The standard course load for a full-time student in the PhD program is 9 to12 semester hours each fall, spring and summer semester for the first three years. Students typically will have only a course or two remaining to take after their third year. While not required, most students will obtain one or more internships in the third year and beyond to gain real-world experiences while still under the supervision of their faculty advisor.
The PhD program may accept credit for substantially equivalent graduate-level coursework completed at approved universities or schools of professional psychology. However, this credit will be determined when developing the plan of study with the major professor upon acceptance to the program. Students entering with a master’s degree should also meet with the director of the program to confirm which required courses will be waived based on previous graduate work. Again, all waivers should be reflected in the plan of study.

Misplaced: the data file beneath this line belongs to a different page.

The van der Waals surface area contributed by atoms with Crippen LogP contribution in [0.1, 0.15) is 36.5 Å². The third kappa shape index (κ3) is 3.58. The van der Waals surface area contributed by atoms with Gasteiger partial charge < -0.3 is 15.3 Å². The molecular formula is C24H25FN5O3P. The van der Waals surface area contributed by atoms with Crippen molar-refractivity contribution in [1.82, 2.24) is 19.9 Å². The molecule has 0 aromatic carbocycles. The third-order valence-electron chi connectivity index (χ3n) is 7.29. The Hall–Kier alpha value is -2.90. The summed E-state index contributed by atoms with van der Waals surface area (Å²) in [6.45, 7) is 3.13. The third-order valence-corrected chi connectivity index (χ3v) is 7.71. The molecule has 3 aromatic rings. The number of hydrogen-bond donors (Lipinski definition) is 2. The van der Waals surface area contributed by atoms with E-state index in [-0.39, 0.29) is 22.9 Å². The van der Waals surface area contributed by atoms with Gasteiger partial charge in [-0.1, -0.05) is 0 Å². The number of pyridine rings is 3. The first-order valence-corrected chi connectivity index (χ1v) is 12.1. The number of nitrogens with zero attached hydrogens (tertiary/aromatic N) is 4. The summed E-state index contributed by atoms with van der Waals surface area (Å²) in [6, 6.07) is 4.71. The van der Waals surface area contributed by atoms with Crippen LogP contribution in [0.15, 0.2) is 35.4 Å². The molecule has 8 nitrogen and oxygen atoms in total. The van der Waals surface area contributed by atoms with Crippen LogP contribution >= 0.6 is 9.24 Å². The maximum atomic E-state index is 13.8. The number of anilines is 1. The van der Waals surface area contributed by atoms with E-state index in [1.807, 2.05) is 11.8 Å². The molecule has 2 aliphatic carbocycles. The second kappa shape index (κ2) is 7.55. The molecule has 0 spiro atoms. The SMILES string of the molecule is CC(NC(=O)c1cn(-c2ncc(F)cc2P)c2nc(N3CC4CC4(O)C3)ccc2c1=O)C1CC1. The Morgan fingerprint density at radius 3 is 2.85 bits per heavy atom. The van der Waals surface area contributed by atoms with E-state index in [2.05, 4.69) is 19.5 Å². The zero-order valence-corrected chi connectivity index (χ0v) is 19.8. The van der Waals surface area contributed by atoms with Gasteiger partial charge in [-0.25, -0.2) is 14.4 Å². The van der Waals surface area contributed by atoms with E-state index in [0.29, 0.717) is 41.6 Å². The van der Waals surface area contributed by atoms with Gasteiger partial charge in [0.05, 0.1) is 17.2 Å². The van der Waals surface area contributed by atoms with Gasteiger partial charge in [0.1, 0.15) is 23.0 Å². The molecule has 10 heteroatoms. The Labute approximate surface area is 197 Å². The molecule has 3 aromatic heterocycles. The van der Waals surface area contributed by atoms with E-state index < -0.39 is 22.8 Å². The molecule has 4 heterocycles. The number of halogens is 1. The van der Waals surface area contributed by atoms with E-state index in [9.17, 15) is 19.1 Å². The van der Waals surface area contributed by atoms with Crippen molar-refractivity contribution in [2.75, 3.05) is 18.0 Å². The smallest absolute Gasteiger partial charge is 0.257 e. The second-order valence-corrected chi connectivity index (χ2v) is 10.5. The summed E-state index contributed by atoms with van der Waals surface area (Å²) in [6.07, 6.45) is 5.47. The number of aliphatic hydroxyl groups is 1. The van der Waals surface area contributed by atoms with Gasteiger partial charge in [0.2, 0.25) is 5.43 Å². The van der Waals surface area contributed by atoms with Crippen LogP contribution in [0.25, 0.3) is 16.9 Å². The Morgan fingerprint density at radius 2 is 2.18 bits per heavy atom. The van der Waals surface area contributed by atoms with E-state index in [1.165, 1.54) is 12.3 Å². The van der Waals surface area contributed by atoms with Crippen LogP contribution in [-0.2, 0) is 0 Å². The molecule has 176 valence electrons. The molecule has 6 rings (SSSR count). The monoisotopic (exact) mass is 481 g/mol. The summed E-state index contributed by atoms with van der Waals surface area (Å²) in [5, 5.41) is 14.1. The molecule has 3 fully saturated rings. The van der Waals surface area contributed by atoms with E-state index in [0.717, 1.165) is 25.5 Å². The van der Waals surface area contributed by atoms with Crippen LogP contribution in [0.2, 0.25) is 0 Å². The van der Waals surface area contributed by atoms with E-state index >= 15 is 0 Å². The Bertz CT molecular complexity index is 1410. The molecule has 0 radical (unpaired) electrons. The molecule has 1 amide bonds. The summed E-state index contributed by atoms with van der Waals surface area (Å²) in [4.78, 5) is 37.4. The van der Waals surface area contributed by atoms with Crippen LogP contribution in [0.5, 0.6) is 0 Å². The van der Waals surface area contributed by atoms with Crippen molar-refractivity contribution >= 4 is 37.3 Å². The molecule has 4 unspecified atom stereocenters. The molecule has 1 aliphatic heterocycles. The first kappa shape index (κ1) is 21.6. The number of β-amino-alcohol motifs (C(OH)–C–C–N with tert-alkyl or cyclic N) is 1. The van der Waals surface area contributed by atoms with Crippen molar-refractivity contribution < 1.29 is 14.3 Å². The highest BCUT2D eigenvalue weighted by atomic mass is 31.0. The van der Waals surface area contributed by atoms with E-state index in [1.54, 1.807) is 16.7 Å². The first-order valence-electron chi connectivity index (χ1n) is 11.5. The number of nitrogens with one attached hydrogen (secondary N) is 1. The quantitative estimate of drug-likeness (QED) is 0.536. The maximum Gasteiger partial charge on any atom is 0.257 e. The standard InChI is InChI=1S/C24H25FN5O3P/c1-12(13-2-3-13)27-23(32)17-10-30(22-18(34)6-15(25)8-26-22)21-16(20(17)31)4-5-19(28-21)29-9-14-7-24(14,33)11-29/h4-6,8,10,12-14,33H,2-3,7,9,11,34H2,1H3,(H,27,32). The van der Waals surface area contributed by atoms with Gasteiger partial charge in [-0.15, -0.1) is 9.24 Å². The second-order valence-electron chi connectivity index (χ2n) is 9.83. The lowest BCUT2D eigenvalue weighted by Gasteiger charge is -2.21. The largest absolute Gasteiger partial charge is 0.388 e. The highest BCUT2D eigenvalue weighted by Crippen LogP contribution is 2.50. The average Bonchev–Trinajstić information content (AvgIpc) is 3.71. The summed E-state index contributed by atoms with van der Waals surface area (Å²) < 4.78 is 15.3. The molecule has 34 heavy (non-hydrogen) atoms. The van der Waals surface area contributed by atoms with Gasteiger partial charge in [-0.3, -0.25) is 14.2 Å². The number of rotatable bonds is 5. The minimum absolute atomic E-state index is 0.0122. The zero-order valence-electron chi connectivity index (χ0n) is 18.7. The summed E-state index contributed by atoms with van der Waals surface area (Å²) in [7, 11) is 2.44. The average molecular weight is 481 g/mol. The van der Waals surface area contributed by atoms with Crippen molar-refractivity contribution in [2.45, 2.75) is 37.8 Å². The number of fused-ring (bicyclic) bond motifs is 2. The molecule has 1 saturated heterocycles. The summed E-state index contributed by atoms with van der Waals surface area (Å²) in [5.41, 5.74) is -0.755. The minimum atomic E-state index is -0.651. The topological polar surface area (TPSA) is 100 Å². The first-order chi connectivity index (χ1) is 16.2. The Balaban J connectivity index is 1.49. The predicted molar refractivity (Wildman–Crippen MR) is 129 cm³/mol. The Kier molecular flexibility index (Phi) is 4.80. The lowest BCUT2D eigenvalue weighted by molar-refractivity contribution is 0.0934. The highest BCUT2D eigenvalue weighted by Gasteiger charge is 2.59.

As mentioned, students᾿ progress will be evaluated yearly, and if progress has not been adequate, students may be dismissed from the program after a year of probation. Obviously, in certain situations, a precipitating event may be at the level that dismissal is immediate without the possibility of remediation (for example, plagiarism, academic dishonesty, sexual harassment).
The lists presented in both 2 and 3 above are example courses that will fulfill those requirements. Other electives and general courses may be approved by the faculty advisor and the director of the program as long as they are incorporated into the student’s plan of study.